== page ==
12

There is a teshuva of the Rema in which he writes that if you find a Teshuva of the Gaonim, you could follow its opinion. I asked R' Zvi Berkowitz about this and he said this was restricted specifically to the period of the Gaonim, because the Rishonim themselves (on whom much of our codification is based) would have taken the position of the Gaon into ...


12

It's perfectly plausible that God commanded, for instance, to use designs similar to existing idolatrous ones, and instead turn them on their head by modifying them to build the Tabernacle. Similarly, the Torah quotes the curses that were written by professionals before Sichon went to battle against Moab. They were written by someone else, but for whatever ...


12

ב"ה Hope this helps. http://members.bib-arch.org/publication.asp?PubID=BSBA&Volume=29&Issue=5&ArticleID=9 The finding: Reed huts more than 3,000 years old belonging to workers—perhaps slaves—and with the same floor plan as ancient Israelite four-room houses have been identified at Medinet Habu, opposite Luxor in Egypt.1 These reed huts ...


9

In the early 19th Century a papyrus, dating from the end of the Middle Kingdom, was found in Egypt. It was taken to the Leiden Museum in Holland and interpreted by A.H. Gardiner in 1909. The complete papyrus can be found in the book Admonitions of an Egyptian from a heiratic papyrus in Leiden. The papyrus describes violent upheavals in Egypt, ...


9

You make a mistake in assuming that in order for something to be divine it must be completely original. To understand the Torah and G-d's intentions and its applicability to modern times does not require cutting off and ignoring the societal backdrop of the Torah's historical time period. This means that although there may be some slight similarities in ...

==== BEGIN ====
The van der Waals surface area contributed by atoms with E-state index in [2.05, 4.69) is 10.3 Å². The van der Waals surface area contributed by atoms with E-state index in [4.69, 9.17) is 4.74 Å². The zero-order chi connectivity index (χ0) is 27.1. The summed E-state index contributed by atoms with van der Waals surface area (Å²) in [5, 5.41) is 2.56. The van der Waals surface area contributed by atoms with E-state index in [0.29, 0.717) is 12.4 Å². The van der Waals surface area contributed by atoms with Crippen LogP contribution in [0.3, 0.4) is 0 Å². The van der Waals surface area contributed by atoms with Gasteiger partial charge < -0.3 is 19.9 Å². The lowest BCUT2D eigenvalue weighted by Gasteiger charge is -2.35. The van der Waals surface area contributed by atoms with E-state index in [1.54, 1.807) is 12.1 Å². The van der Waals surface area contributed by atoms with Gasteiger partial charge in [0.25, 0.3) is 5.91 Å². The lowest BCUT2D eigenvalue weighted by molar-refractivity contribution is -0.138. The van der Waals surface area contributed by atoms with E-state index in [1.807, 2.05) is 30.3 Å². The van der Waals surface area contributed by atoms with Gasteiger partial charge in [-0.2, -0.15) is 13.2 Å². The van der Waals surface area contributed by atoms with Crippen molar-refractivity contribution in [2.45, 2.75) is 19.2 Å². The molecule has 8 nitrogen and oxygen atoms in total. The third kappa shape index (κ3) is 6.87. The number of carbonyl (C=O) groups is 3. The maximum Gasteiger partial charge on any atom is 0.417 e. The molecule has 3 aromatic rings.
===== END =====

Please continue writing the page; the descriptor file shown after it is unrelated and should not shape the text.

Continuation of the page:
6

The text of 1QIsaᵃ (The so-called "Great Isiah Scroll") is very close to the masoretic text (M). Most of the differences are orthographic. 1QIsaᵃ usually is fuller, employing more matres lectionis (e.g. כי in M vs. כיא in 1QIsaᵃ in verse 1:2). Other small differences exist due to pronunciation (e.g. עוזיהו in M and עיזיה in 1QIsaᵃ in verse 1:1). Letters or ...


6

Biblical Archaeology Review has a list of 53 people that archaeology has confirmed in the bible. All of these are things that are generally agreed upon by the scientific community (although just as with any community of people, there are always some outliers in every direction). It includes ketuvim too so it's a little broader than your question in that ...


6

I don't know if they address this concern particularly in terms of the expense. However, the knowledge that murex indigo is chemically identical to plant-based indigo is something knowable only in the 20th and 21st century, when we know about atoms, molecules, and chemicals. If plant-based indigo failed the gemara's test for fastness, and this was just a ...


6

The Challenge of Creation by R. Natan Slifkin Torah, Chazal, and Science by R. Moshe Meiselman These two books contain very different approaches; in fact, the latter may be considered largely a rebuttal to the former. Between the two of them, you should be able to cover the main approaches.


5

Depending on what you mean exactly, the answer is yes and no. In terms of the actual canonized text of the TaNa"Ch, no, it is final and closed. There are very few instances of deviation between traditional texts, and they are all documented and accounted for. One example of potential "changes" or "improvements" actually was discovered in the Dead Sea ...


5

I posted my question as a follow-up to the one mentioned in the comments above. Rabbi Dov Lior answered it at http://www.yeshiva.org.il/ask/?id=77609 as follows (translation mine): אין ליהנות מהם, אך לימוד אינו נחשב הנאה – כי קול ומראה וריח אין בהם משום הנאה.‏ One may not derive benefit from them, but study is not considered benefit – since [as a ...


4

I'll give it a try. There are some inaccuracies in your question that should be clarified before considering the question of Ankhmahor as Yosef. This is not "the earliest archeological evidence we have for Bris Milah." It was once thought to be, but that award now goes to a recently discovered relief fragment of two children being circumcised, found in the ...


4

Check out http://www.daat.ac.il/daat/vl/tohen.asp?id=676 חלק א . By the way - read the rest of the book too. It is amazing.


3

The Seder Olam Zuta (the basic Jewish book of chronology, compiled just after the sealing of the Talmud) says in Perek Rishon, Halacha Daled, משנולד יצחק אבינו עד שיצאו ישראל ממצרים ארבה מאות שנה) היא שנת שני אלפים ארבה מאות ארבעים ושמונה ליצירה (From the time Yitzchak was born until the the time the Jews left Egypt was four hundred years,) which was in ...


3